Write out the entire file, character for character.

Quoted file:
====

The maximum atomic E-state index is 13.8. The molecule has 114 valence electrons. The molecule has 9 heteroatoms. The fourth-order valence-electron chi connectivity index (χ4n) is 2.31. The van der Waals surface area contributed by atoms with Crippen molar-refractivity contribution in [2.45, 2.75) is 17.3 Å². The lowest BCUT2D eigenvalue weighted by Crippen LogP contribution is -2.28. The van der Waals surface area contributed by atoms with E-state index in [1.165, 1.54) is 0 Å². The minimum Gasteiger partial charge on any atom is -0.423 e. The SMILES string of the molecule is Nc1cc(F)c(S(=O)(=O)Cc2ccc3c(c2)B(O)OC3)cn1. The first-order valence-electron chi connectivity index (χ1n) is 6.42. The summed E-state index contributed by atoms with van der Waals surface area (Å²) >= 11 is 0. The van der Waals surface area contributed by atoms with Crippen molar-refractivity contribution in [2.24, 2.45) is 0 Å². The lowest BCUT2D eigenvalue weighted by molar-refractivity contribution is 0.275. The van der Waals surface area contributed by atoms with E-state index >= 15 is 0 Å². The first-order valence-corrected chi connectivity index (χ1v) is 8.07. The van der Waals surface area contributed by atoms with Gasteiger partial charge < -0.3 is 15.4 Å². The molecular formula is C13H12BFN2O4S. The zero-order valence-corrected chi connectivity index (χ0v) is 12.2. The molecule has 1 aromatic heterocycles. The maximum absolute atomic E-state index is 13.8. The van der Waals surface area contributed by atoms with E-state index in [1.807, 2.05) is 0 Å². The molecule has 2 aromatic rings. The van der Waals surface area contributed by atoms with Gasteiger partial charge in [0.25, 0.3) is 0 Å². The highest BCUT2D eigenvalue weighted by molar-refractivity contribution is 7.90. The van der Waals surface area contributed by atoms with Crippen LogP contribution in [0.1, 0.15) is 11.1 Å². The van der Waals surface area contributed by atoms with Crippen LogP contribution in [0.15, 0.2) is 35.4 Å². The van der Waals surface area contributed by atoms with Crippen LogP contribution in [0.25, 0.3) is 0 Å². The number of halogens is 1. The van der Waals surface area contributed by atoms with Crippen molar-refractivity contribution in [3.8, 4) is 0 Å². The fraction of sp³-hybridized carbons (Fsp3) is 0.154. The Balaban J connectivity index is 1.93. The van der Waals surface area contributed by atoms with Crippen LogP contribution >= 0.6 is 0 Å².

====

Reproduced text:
The maximum atomic E-state index is 13.8. The molecule has 114 valence electrons. The molecule has 9 heteroatoms. The fourth-order valence-electron chi connectivity index (χ4n) is 2.31. The van der Waals surface area contributed by atoms with Crippen molar-refractivity contribution in [2.45, 2.75) is 17.3 Å². The lowest BCUT2D eigenvalue weighted by Crippen LogP contribution is -2.28. The van der Waals surface area contributed by atoms with E-state index in [1.165, 1.54) is 0 Å². The minimum Gasteiger partial charge on any atom is -0.423 e. The SMILES string of the molecule is Nc1cc(F)c(S(=O)(=O)Cc2ccc3c(c2)B(O)OC3)cn1. The first-order valence-electron chi connectivity index (χ1n) is 6.42. The summed E-state index contributed by atoms with van der Waals surface area (Å²) >= 11 is 0. The van der Waals surface area contributed by atoms with Crippen molar-refractivity contribution in [2.24, 2.45) is 0 Å². The lowest BCUT2D eigenvalue weighted by molar-refractivity contribution is 0.275. The van der Waals surface area contributed by atoms with E-state index >= 15 is 0 Å². The first-order valence-corrected chi connectivity index (χ1v) is 8.07. The van der Waals surface area contributed by atoms with Gasteiger partial charge < -0.3 is 15.4 Å². The molecular formula is C13H12BFN2O4S. The zero-order valence-corrected chi connectivity index (χ0v) is 12.2. The molecule has 1 aromatic heterocycles. The maximum absolute atomic E-state index is 13.8. The van der Waals surface area contributed by atoms with E-state index in [1.807, 2.05) is 0 Å². The molecule has 2 aromatic rings. The van der Waals surface area contributed by atoms with Gasteiger partial charge in [0.25, 0.3) is 0 Å². The highest BCUT2D eigenvalue weighted by molar-refractivity contribution is 7.90. The van der Waals surface area contributed by atoms with Crippen LogP contribution in [0.1, 0.15) is 11.1 Å². The van der Waals surface area contributed by atoms with Crippen LogP contribution in [0.15, 0.2) is 35.4 Å². The van der Waals surface area contributed by atoms with Crippen LogP contribution in [0.25, 0.3) is 0 Å². The number of halogens is 1. The van der Waals surface area contributed by atoms with Crippen molar-refractivity contribution in [3.8, 4) is 0 Å². The fraction of sp³-hybridized carbons (Fsp3) is 0.154. The Balaban J connectivity index is 1.93. The van der Waals surface area contributed by atoms with Crippen LogP contribution >= 0.6 is 0 Å².